Thursday October 13, 2022
The conventional analysis in a traditional battle of the forms dispute is that the terms of the party who fired the last shot will usually prevail. In the recent case of TRW Ltd v Panasonic Industry Europe GmbH & Anor, the Court of Appeal decided that careful drafting protected Panasonic against the ‘last shot’ doctrine. The first shot therefore won the battle.
TRW had purchased resistors from Panasonic (for inclusion in automotive products) which they subsequently alleged were defective. Panasonic applied to set aside service, seeking a declaration that the English court had no jurisdiction over the claim.
The parties had been in a commercial relationship for many years, during which time Panasonic’s customers were required to sign a “customer file” document. The document relevant to the transistors in question was signed by TRW in 2011 and contained an acknowledgment that TRW had received and acknowledged Panasonic’s General Conditions, which were set out on the back. These conditions were subject to the exclusive jurisdiction of the courts of Hamburg.
In 2015 and 2016, two “blanket orders” were issued by TRW for the resistors subject to the action, both of which referenced delivery to be in accordance with TRW’s conditions of purchase. Panasonic acted on the blanket orders but were not asked to confirm their agreement to the TRW terms.
The judge in the first instance concluded that Panasonic’s General Conditions protected Panasonic against the last shot doctrine and therefore Panasonic had the better of the jurisdictional argument “by a comfortable margin”. TRW appealed.
The Court of Appeal agreed that the last shot in this case had not hit the target. As TRW’s terms did not trump the Panasonic General Conditions, the German courts had jurisdiction.
In reaching this conclusion, the court provided a useful summary of the case law relating to the battle of the forms. In particular, it considered the case of Tekdata Interconnections Ltd v Amphenol Ltd  where, although the last shot doctrine was successful, the Court of Appeal had recognised that the doctrine could be displaced by evidence of the parties’ objective intention that the last shot should not prevail. This is also acknowledged in Chitty on Contracts which states that it is possible by “careful draftsmanship” to avoid losing the battle of the forms.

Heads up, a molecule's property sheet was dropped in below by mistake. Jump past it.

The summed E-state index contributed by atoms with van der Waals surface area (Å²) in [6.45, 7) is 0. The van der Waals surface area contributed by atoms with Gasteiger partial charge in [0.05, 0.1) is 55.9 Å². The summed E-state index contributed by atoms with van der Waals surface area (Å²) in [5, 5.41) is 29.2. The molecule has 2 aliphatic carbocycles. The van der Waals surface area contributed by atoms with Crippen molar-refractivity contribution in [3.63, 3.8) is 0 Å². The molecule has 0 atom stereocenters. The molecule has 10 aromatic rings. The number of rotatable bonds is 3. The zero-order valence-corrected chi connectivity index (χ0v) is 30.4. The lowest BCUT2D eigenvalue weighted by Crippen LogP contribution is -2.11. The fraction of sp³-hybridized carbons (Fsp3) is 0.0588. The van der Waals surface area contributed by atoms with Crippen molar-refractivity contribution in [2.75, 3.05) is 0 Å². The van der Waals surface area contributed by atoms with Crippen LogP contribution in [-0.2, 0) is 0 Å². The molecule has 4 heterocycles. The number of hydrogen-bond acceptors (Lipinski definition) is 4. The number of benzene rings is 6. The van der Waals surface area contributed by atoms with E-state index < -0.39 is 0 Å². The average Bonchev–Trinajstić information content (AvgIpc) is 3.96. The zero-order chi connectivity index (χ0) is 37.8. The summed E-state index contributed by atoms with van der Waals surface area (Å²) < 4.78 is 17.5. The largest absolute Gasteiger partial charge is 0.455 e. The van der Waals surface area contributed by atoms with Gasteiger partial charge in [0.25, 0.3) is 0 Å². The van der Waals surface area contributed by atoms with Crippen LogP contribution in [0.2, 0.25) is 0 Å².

The court agreed that the signing of the customer file by TWR was the key event, as it was the only time that one party expressly signed something which referred to the other’s terms and conditions. An analogy could be drawn between this sort of arrangement and framework or ‘master’ contracts more generally. Therefore TRW was not successful in its ‘no consideration’ argument.
As the judge at first instance pointed out, the Panasonic General Conditions were “deliberately and carefully drafted to protect Panasonic against the last shot doctrine”. The conditions expressly stated that they would continue to apply even if Panasonic delivered the goods without reserving their position or referring back to their own conditions. This was therefore one of the case where careful drafting protected Panasonic from all subsequent shots.
Although previous cases and commentary had indicated that the last shot doctrine could be displaced by evidence and careful drafting, this case entrenches that principle.
If a party wishes to ensure its standard terms govern all future transactions, careful wording will be required and crucially agreement should be obtained from the counterparty at the outset. This should ideally be in writing, as would be required for the creation of an overarching master agreement.
This case demonstrates that the courts will consider the exchange of standard terms carefully and will objectively assess the intention of the parties to determine whether the ‘last shot’ has indeed won the battle.